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The biology of bone remodelling in jaw bones with and without teeth
Umeå University, Faculty of Medicine, Department of Odontology.
2012 (English)In: Textbook of removable prosthodontics: the Scandinavian approach / [ed] Margareta Molin Thorén och Johan Gunne, Munksgaard Forlag, 2012, 1, 51-60 p.Chapter in book (Refereed)
Abstract [en]

Bone tissues, together with enamel, dentin and cementum, are unique tissues in the human body because of the presence of large amounts of mineral crystals in the extracellular matrix. It is a common misconception that mineralized tissues of the body are dead tissues with the only task of forming the skeleton and the teeth. However, bone tissue is a living organ with different cell types that have important functions for mineral homeostasis and for remodelling as well as modelling of the skeleton in order to renew it and to adapt to functional demands. Two morphologically distinct bone tissues make up all bones; the cortical bones in the periphery and the network of trabecular bone in the inner part of the bones. Some bones have only small amounts of trabecular bone, whereas others are filled up more densely. It is not known why some osteoblasts are producing cortical bone and others trabecular bone. Interestingly, trabecular bone is more frequently remodelled. This is the reason why metabolic bone diseases, such as osteoporosis, affect bone with large amounts of trabecular bone more severely. Much remains to be understood about the different processes of bone formation, how it is controlled and why we have two types of bone. Although the general view is that all osteoblasts and osteoclasts in the body are very similar, it has become clearer during recent years that a substantial heterogeneity exists in osteoblasts and osteoclasts present in different bones. Most studies are performed on bone cells isolated from calvarial bones and long bones and very few from jaw bones. This is important, since the biology of osteoblasts and osteoclasts in maxilla and mandible is not necessarily similar in all aspects to the one observed in cells from other areas. This chapter presents a brief summary of bone cell biology, bone remodelling and modelling including the effects by inflammatory processes on bone cell activities and, finally, summarizes the relatively spare information available on bone remodelling in the vicinity of removable prosthetic dentures.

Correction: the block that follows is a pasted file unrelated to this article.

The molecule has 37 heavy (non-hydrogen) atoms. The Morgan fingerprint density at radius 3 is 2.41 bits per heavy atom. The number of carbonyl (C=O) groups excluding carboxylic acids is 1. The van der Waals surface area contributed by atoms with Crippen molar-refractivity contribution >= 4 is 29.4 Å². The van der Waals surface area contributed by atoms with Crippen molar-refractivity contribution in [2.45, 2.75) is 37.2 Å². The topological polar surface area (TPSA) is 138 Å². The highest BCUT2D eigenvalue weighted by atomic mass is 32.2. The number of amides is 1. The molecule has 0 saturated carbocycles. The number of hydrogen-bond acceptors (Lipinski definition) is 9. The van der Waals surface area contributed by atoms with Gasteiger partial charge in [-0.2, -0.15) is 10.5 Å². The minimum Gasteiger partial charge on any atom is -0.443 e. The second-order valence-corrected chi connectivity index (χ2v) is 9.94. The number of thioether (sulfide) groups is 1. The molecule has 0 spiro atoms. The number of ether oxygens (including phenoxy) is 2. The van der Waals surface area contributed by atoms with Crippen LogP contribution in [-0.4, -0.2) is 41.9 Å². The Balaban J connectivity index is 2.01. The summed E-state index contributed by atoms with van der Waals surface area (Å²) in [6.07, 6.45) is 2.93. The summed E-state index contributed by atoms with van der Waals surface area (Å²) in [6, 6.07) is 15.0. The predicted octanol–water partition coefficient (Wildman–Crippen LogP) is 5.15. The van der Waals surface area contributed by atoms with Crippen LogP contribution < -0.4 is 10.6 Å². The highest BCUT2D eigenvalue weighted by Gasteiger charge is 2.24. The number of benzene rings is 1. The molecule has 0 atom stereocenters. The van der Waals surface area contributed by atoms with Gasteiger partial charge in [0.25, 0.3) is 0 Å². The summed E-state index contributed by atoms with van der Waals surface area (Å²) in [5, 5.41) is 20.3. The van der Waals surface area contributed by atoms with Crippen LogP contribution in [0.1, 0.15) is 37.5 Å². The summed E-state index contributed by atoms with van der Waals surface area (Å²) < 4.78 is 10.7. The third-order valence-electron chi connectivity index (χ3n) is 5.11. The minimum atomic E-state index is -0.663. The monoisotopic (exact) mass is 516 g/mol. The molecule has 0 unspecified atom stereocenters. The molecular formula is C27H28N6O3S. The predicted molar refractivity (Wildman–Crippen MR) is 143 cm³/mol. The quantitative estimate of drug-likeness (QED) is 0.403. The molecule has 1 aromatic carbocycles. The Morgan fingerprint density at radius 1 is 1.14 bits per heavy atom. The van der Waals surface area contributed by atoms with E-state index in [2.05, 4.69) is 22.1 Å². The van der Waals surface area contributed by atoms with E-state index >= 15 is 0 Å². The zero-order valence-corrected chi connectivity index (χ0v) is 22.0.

Place, publisher, year, edition, pages
Munksgaard Forlag, 2012, 1. 51-60 p.
National Category
URN: urn:nbn:se:umu:diva-94398ISBN: 9788762809550OAI: diva2:753622
Available from: 2014-10-08 Created: 2014-10-08 Last updated: 2015-08-24Bibliographically approved

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Lerner, Ulf H
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